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Dr. Joneigh Khaldun calls for federal action to strengthen public health infrastructure and address health disparities in testimony to Congress

Today, in testimony delivered remotely to the U.S. Senate Health, Education, Labor, and Pensions Committee, Dr. Joneigh Khaldun, chief medical executive and chief deputy for health at the Michigan Department of Health and Human Services (MDHHS), highlighted the ongoing threat posed by COVID-19 and called for federal action to increase investment in our public health infrastructure and eliminate policies that perpetuate health inequities in communities of color.


As of June 22, Michigan had 61,409 confirmed COVID-19 cases and 5,853 deaths. While tremendous progress has been made in slowing the spread of the disease in Michigan, COVID-19 remains a serious threat both in Michigan and across the globe.


“Now is not the time to celebrate or turn our focus away from COVID-19. If anything, we must get more aggressive,” said Khaldun. “More aggressive in urgently addressing health inequities, expanding testing and contact tracing, and ensuring our public health infrastructure is strong. We cannot let our guard down now.”


Khaldun also stressed the need for a national testing strategy and supporting infrastructure as well as accurate and clear messaging from the White House about the true threat of the disease, how and when to get a test and the importance of wearing masks and practicing social distancing.  


“As a country, we did not expand access to COVID-19 testing at the rate needed to identify cases quickly - with tragic consequences,” said Khaldun. “A national procurement and testing strategy would have prevented state and local governments from competing with each other and avoided one of the most outrageous realities of this pandemic - turning people away who should have been tested, resulting in the disease spreading like wildfire in our communities. Michigan has since built a testing network of nearly 70 labs and 250 testing sites, and we conduct about 14,000 tests per day. We have the capacity to do more, but supply constraints remain a limiting factor.”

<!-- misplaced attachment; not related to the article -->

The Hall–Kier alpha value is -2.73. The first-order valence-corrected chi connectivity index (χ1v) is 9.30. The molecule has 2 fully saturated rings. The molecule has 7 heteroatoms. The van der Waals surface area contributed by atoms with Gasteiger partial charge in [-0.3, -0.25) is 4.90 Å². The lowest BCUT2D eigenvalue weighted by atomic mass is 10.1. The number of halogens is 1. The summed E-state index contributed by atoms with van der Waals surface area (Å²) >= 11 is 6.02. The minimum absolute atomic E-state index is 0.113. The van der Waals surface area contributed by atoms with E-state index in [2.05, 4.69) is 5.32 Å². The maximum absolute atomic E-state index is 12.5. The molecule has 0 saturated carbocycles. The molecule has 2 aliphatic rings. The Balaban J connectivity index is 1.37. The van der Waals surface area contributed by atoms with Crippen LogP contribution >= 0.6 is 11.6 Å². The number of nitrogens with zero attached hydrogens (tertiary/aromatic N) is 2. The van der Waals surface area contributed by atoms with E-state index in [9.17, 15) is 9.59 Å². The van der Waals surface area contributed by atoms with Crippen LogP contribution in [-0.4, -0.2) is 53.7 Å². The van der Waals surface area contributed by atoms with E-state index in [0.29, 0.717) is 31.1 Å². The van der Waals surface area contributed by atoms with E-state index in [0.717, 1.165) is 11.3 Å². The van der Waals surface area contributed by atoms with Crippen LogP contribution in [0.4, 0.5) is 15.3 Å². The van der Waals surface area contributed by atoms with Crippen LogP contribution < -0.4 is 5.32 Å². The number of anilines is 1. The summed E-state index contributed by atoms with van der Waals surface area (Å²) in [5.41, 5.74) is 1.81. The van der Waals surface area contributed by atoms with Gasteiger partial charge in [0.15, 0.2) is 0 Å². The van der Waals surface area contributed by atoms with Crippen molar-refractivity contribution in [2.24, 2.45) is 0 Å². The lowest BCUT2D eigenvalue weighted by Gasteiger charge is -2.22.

Khaldun testified alongside William Frist, MD, former U.S. Senate Majority Leader; Michael O. Leavitt, former Utah Governor and U.S. Secretary for Health and Human Services (HHS); and Julie L. Gerberding, MD, MPH, Executive Vice President and Chief Patient Officer at Merck & Co., Inc., and Co-Chair of the CSIS Commission on Strengthening America’s Health Security.



“Nationally, this destructive virus has killed over 120,000 people so far with no end in sight and has left under resourced public health departments scrambling to provide a coordinated and robust response in the absence of federal leadership,” said Khaldun. “It has also further unveiled the tragic injustice of racial inequality in our society. But it is not too late. With strong federal leadership and strategic policy, we have the opportunity to turn this crisis around and prevent additional suffering and death.”

A copy of Dr. Khaldun’s full written testimony is available online


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